I cannot emphasize enough that this is a lie. You don’t want to spend your limited visiting time in a bar with one of these people. When did you ever hang out one-on-one before? But something about the earth’s particular magnetosphere between December 1st and December 20th convinces your brain otherwise every time. So you spend every hour of your visit “catching up with” people you never knew that much about in the first place, exhausting yourself in the process.
Of course, I make space for the friends who are already special to me when I visit home, but for these pre-calc-and-soccer-practice-type friends from my past, a night of holding court will do. I’ll text each of those friends that I’ll be at, I don’t know, Haydees Mexican Restaurant on X date for Y number of hours, and that I’d love to see them if they can meet me at that date and time. Then I’ll show up with my Christmas hostage (see rule #1) and get us a pitcher of margaritas and some fajita platters. By the time our margs and fajitas have run dry, we’ll be almost finished holding court, and we will have seen as many of my acquaintances as I need to see. And we will all be drunk. It’s a win-win-win!
When in Doubt, Don’t Go Out
I know that MEL’s readership exclusively comprises jocks and cheerleaders, but I’ll be candid: I didn’t have a good time in middle or high school. The fun I did have during those years was mostly not with people my age who were in school with me. The idea of spending time with my friends from high school, reliving those lonely days as if they were glory days, doesn’t appeal to me. I may love my hometown dearly, but I don’t love my memories from 2000-2009, which is most of what I relive when I see those people.
So what do I do? I don’t go to the places where I know my former classmates hang out, any more than I go to high school reunions. I don’t go looking for painful memories. I have dinner with my mom and drinks with friends who met me once I was a fully-formed adult wearing non-Tripp pants. I go to bars and restaurants that belong, in some meaningful way, to me — not to people who I never got along with in the first place.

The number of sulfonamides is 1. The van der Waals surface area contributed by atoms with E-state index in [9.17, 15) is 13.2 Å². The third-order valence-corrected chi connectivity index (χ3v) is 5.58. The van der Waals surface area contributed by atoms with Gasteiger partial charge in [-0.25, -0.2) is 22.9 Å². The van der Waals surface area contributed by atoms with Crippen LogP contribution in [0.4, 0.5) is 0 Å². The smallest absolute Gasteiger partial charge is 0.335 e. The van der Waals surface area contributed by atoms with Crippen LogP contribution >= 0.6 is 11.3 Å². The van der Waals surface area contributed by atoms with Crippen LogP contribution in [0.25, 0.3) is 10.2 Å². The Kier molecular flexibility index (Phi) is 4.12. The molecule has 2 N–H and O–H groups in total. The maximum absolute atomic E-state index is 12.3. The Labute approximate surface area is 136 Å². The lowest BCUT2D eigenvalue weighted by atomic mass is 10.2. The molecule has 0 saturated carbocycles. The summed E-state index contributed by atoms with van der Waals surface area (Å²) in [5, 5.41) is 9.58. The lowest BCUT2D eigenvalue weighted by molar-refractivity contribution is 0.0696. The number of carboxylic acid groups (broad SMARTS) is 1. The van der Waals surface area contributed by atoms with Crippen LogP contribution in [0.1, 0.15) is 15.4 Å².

In hometowns that are smaller than D.C., this may become a tricky proposition. After all, D.C. is a big ol’ city with lots of nooks and crannies, and I had ample opportunity to make memories there that didn’t center around high school. Other places aren’t so big or dense. In other towns, you may have to give up on the whole town if you want to give up on the places where you have horrible memories. Even home itself might not be safe. You may be visiting out of familial obligation more than desire. What do I know?
I do know, though, that visits home always have an end, and that if you need to spend that limited time in a state of intoxication more appropriate to a tranq’d up horse being transferred across state lines, that’s okay. It’s only three days, or five, or seven or whatever your family managed to squeeze out of you. Those days will test you, sure. You’ll be tempted to regress to whatever state of adolescent petulance you were in when you finally decided to leave, but remember, it’s all temporary. The pain, or joy, of visiting home for the holidays can be whatever you make it. Just take a deep breath, stay the course and do that third shot — your Christmas hostage will drive you home.